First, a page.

MAI researcher will help widespread deployment of fuel-efficient rocket engines

17 June 2021

MAI researcher will help widespread deployment of fuel-efficient rocket engines
The development of the rocket and space industry is gaining speed every day, requiring new breakthrough solutions that can make spacecraft even more economical and efficient. One of these promising solutions could be the widespread introduction of stationary plasma engines (SPM). The principle of their action consists in the generation of ionized gas (plasma) and the creation of jet thrust due to its acceleration in an electric or magnetic field. Compared to thermal engines, plasma engines have much lower consumption of the working body, i.e. the thrust-generating gas - which allows saving the mass of the spacecraft's service systems and increasing the payload.

Although stationary plasma engines have been in use for decades, there are still a number of poorly understood processes that make their use on new vehicles difficult. For example, it concerns the process of interaction of plasma jets with elements of spacecraft. Denis Merkuryev, head of department 11 Stationary Plasma Engines at the Research Institute of Applied Mechanics and Electrodynamics, MAI, has begun work to fill this gap.

The young scientist intends to conduct an experimental study of the formation of recharge ion fluxes in the jet of stationary plasma engines. It is precisely the overcharge ions that can have a deleterious effect on the surfaces of the structural elements of spacecraft and cause them to be damaged. There are also plans to create a methodology for such research, which will make it possible to determine the feasibility of installing SPD on certain spacecraft at the design stage. At the end of 2020, Denis Merkuryev's work was supported by a grant from the President of the Russian Federation.

Development and implementation

The first laboratory models of SPD in our country were created at the Kurchatov Institute of Atomic Energy under the leadership of Alexey Morozov. The history of SPD practical application began with the launch in 1972 of the first experimental engine developed at OKB Fakel jointly with the Kurchatov Institute of Atomic Energy. Kurchatov Institute. Subsequently, several SPD-based electric rocket propulsion systems were put into pilot operation, which made it possible to refine the technology for building flight models. As a result, OKB Fakel became the world's leading enterprise in the development and production of SPD for spacecraft

In 1982, the SPD-70 engine began to be used serially in the Cosmos and Luch geostationary satellites. Since 1994, SPD-100 engines have been used on Express and Guls series satellites. Since 2017, a number of foreign spacecraft have been using SPD-140 engines from the same range. All the above-mentioned engines were developed at OKB Fakel with scientific and technical support from MAI, using inventions created at the university. A great contribution to the development and implementation was made by specialists of the MAI: Vladimir Kim, Leonid Latyshev, Sergey Khartov, Harry Popov and many others.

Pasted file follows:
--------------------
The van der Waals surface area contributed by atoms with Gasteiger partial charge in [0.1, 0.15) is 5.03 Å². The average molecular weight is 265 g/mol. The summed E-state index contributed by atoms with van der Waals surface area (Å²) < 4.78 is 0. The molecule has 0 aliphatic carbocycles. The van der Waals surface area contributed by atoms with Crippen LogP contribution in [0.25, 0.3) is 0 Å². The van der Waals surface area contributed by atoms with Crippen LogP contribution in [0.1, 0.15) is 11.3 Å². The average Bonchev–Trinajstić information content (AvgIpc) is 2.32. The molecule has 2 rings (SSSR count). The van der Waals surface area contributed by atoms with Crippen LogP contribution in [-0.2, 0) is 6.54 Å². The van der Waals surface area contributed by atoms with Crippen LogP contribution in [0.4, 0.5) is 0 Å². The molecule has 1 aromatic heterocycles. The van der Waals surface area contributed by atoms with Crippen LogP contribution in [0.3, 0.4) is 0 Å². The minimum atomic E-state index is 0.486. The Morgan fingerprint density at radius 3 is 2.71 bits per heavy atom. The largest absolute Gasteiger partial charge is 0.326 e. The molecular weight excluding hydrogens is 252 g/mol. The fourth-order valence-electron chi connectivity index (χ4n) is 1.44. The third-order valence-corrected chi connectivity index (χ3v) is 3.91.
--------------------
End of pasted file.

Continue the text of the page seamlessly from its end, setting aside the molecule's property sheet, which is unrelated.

Despite their advantages, stationary plasma engines were not as widespread as liquid and solid propellant engines, which create thrust by releasing heat during the combustion of fuel components. They were mounted primarily on geostationary communications satellites, at suboptimal angles to keep the plasma jet from striking the structural components of the vehicle.

"Today, the interest in SPD is very high," says Denis Merkuryev. "This is due to the physical limitations of thermal engines: oxygen and hydrogen can't burn more intensely, no matter how much we want them to. In electric motors, which SPDs belong to, theoretically there are no such limitations: the more voltage we apply, the higher the speed will be."
Science for technology

Plasma thrusters are attractive because of the parameter that the velocity of the propellant flowing out of the nozzle. Whereas liquid rocket engines have a velocity of 4 km/s, plasma thrusters have velocities of 10 km/s or more. This allows to spend at least 2.5 times less fuel, which is critically important for spacecraft, which, as you know, "carry everything with them".

"The use of SPD offers significant benefits, but also has a side effect. A jet of plasma escaping from an engine can damage elements of a spacecraft's structure, such as reducing the efficiency of solar panels and damaging antennas and other equipment," says Maevets. "That's why developing an accurate method of assessing the impact of the jet on the spacecraft is so important."

The study will be conducted in a vacuum chamber. After placing the engine model inside the chamber, a simulated space vacuum will be created, and special probes capable of detecting electrons and ions will measure plasma parameters. The work is scheduled to be completed in a year and a half.

"Nowadays, they want to use SPDs practically everywhere, especially in small spacecraft and their constellations. They are quick to make, cheap to buy and do not require as much serious and time-consuming testing as traditional space systems. The research will be very useful for the development of such spacecraft and, in the future, for the creation of a new generation of aerospace vehicles," concludes Denis Merkuryev."

 Photo: OKB "Fakel"/Roskosmos

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